Kasabian pumps up the blood at the Vogue
At the Vogue Theatre on Monday, April 9
When the Fox took to the Vogue Theatre’s stage on April 9 to introduce psychedelic electro-rockers Kasabian as the NME Awards’ “best British band”, it was like an emcee announcing a champion fighter. And though it was questionable as to whether Kasabian truly lived up to that title, these masters of starry-eyed, rock ’n’ roll bravado staked out a pretty persuasive claim.
Kicking off the beer-saturated night with two of the band’s swashbuckling hits back-to-back—the Sergio Leone–esque “Days Are Forgotten” from its latest, Velociraptor!, and the masturbatory glam salute “Shoot the Runner”—frontman Tom Meighan and company were riding high on the crowd’s indulgent energy. Strutting back and forth from the frontline to his right-hand man, lead guitarist, and songwriter Sergio Pizzorno, Meighan spat out lyrics like bullets, singing defiantly, “You say I’m old hat/A fuckin’ dirty rat/Call me a cliché/How right you are.”
During blood-pumping numbers like “Underdog” and “Re-Wired”, Meighan played the part of grandiose gang leader, shuffling unabashedly to the latter’s disco beat and gliding around the stage with outstretched arms as if he wanted to take flight. Leaping to swipe at the air, he laughed openly at himself, trying to catch sunrise-red spotlight beams to no avail. And when he wasn’t delighting in his own antics, Meighan was engaging his audience with considerable mojo, caressing himself and puffing out his chest with gorilla machismo.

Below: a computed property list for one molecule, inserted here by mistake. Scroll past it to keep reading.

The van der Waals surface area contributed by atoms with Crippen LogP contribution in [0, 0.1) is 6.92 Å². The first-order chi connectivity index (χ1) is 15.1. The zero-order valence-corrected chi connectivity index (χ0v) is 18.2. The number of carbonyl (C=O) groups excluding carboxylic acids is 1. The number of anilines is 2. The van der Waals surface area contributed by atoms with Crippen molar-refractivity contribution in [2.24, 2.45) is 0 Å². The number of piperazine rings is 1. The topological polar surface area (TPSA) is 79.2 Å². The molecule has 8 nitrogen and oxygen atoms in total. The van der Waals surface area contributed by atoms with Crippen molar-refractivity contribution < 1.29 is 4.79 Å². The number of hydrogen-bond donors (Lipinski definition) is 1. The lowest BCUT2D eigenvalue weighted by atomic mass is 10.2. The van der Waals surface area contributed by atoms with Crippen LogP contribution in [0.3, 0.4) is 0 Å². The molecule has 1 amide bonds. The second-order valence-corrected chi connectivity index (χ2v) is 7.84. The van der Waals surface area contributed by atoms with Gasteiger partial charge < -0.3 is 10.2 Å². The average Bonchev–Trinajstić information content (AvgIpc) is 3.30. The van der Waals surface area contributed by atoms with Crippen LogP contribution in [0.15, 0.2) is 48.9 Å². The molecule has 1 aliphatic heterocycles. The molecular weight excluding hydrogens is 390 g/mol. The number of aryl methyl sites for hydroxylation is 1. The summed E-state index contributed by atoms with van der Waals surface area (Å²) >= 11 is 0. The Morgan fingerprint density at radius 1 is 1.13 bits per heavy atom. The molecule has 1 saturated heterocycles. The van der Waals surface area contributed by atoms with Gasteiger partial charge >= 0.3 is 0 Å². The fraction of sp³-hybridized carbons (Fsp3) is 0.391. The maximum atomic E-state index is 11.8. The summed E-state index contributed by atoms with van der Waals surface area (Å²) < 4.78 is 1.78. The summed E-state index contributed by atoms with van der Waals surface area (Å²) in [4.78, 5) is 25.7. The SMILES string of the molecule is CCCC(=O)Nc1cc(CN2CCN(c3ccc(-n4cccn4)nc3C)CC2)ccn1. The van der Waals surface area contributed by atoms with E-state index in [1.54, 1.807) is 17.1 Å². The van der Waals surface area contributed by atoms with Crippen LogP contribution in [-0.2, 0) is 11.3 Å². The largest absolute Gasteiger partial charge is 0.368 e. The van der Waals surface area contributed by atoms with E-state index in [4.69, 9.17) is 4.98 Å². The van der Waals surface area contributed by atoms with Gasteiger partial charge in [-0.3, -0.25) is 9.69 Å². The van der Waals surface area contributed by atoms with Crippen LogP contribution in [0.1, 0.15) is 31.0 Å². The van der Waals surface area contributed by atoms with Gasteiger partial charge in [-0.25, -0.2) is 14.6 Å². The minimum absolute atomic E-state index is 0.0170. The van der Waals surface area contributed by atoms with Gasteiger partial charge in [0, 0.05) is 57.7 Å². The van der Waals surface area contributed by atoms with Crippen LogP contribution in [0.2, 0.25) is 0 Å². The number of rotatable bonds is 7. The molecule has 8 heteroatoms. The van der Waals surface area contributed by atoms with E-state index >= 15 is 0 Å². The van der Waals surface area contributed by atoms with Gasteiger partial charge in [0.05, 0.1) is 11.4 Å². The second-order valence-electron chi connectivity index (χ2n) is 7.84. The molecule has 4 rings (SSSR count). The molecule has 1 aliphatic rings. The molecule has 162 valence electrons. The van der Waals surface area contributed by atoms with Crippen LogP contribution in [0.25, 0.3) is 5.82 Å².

Pizzorno was no less compelling, looking like some kind of medieval mage from Dungeons & Dragons in a tasselled, dusty black tunic thing, backlit by acid-green lights—especially whenever he paused to bust a crazy move, his hands and tassels swaying wildly. The few instances when Pizzorno was free to interact with his fans were some of the show’s best bits, the light-footed, wide-eyed madcap trying to jazz everyone up and applauding proudly whenever the crowd reaction met his approval.
Pizzorno’s turn to handle vocals came with the dusky acoustic B-side “Black Whistler”, which faded out with a couple of bars of the Doors’ “People Are Strange”. Another homage popped up during the chant-like “Clubfoot”, which contained a winking shout-out to the Stooges’ “I Wanna Be Your Dog”. Even so, seasoned fans of the band who know them for making spectacles of their most badass anthems, corralling the crowd for extended sing-alongs, might have been disappointed with this rendition, which felt unceremoniously cut-off.
Soon afterward came Kasabian’s other titanic U.K. hit, “Empire”, featuring one of the catchiest beats and choruses of any rock song in recent memory. And after tugging on everyone’s heartstrings with jangly ballad “Goodbye Kiss”, the electro swagger of “L.S.F.” proved to be a set highlight, leading swiftly into a pumped-up encore that had Kasabian’s first single off Velociraptor!, the unabashed freak-out “Switchblade Smiles”, bringing the evening to a fevered peak.
While they do work hard to bring their arena-rock ethos to life even in the smallest of venues, and for the most part succeed, there really is nothing like seeing a stadium-and-festival band in its primary element. Consequently, Kasabian gave only a taste of its live prowess this time out. Still, it was good while it lasted.